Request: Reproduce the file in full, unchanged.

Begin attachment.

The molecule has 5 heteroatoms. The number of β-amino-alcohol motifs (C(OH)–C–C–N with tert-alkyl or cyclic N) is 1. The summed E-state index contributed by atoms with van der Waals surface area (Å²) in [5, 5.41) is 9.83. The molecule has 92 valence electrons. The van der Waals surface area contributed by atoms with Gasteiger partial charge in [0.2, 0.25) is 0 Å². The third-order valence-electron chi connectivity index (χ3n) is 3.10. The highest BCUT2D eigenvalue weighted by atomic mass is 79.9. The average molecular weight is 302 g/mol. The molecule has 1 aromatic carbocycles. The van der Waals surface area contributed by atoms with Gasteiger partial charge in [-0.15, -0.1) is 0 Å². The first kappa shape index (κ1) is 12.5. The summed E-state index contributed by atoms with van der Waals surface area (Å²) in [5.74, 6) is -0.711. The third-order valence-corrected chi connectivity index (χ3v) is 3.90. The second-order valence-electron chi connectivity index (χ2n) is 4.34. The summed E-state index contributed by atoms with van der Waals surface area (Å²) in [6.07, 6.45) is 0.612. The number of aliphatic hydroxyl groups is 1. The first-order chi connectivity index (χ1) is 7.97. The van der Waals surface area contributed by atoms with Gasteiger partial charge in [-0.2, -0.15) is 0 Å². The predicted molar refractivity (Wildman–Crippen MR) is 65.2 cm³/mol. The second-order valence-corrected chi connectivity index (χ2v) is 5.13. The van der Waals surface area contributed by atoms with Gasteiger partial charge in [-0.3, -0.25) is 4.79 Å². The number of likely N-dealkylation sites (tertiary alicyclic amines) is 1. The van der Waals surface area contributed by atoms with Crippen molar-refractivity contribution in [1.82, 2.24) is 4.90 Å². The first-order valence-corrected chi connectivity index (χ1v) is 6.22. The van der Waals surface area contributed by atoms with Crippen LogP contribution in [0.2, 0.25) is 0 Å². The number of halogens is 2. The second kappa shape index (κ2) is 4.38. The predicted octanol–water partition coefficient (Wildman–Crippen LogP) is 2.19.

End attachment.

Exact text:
The molecule has 5 heteroatoms. The number of β-amino-alcohol motifs (C(OH)–C–C–N with tert-alkyl or cyclic N) is 1. The summed E-state index contributed by atoms with van der Waals surface area (Å²) in [5, 5.41) is 9.83. The molecule has 92 valence electrons. The van der Waals surface area contributed by atoms with Gasteiger partial charge in [0.2, 0.25) is 0 Å². The third-order valence-electron chi connectivity index (χ3n) is 3.10. The highest BCUT2D eigenvalue weighted by atomic mass is 79.9. The average molecular weight is 302 g/mol. The molecule has 1 aromatic carbocycles. The van der Waals surface area contributed by atoms with Gasteiger partial charge in [-0.15, -0.1) is 0 Å². The first kappa shape index (κ1) is 12.5. The summed E-state index contributed by atoms with van der Waals surface area (Å²) in [5.74, 6) is -0.711. The third-order valence-corrected chi connectivity index (χ3v) is 3.90. The second-order valence-electron chi connectivity index (χ2n) is 4.34. The summed E-state index contributed by atoms with van der Waals surface area (Å²) in [6.07, 6.45) is 0.612. The number of aliphatic hydroxyl groups is 1. The first-order chi connectivity index (χ1) is 7.97. The van der Waals surface area contributed by atoms with Gasteiger partial charge in [-0.2, -0.15) is 0 Å². The predicted molar refractivity (Wildman–Crippen MR) is 65.2 cm³/mol. The second-order valence-corrected chi connectivity index (χ2v) is 5.13. The van der Waals surface area contributed by atoms with Gasteiger partial charge in [-0.3, -0.25) is 4.79 Å². The number of likely N-dealkylation sites (tertiary alicyclic amines) is 1. The van der Waals surface area contributed by atoms with Crippen molar-refractivity contribution in [1.82, 2.24) is 4.90 Å². The first-order valence-corrected chi connectivity index (χ1v) is 6.22. The van der Waals surface area contributed by atoms with Crippen LogP contribution in [0.2, 0.25) is 0 Å². The number of halogens is 2. The second kappa shape index (κ2) is 4.38. The predicted octanol–water partition coefficient (Wildman–Crippen LogP) is 2.19.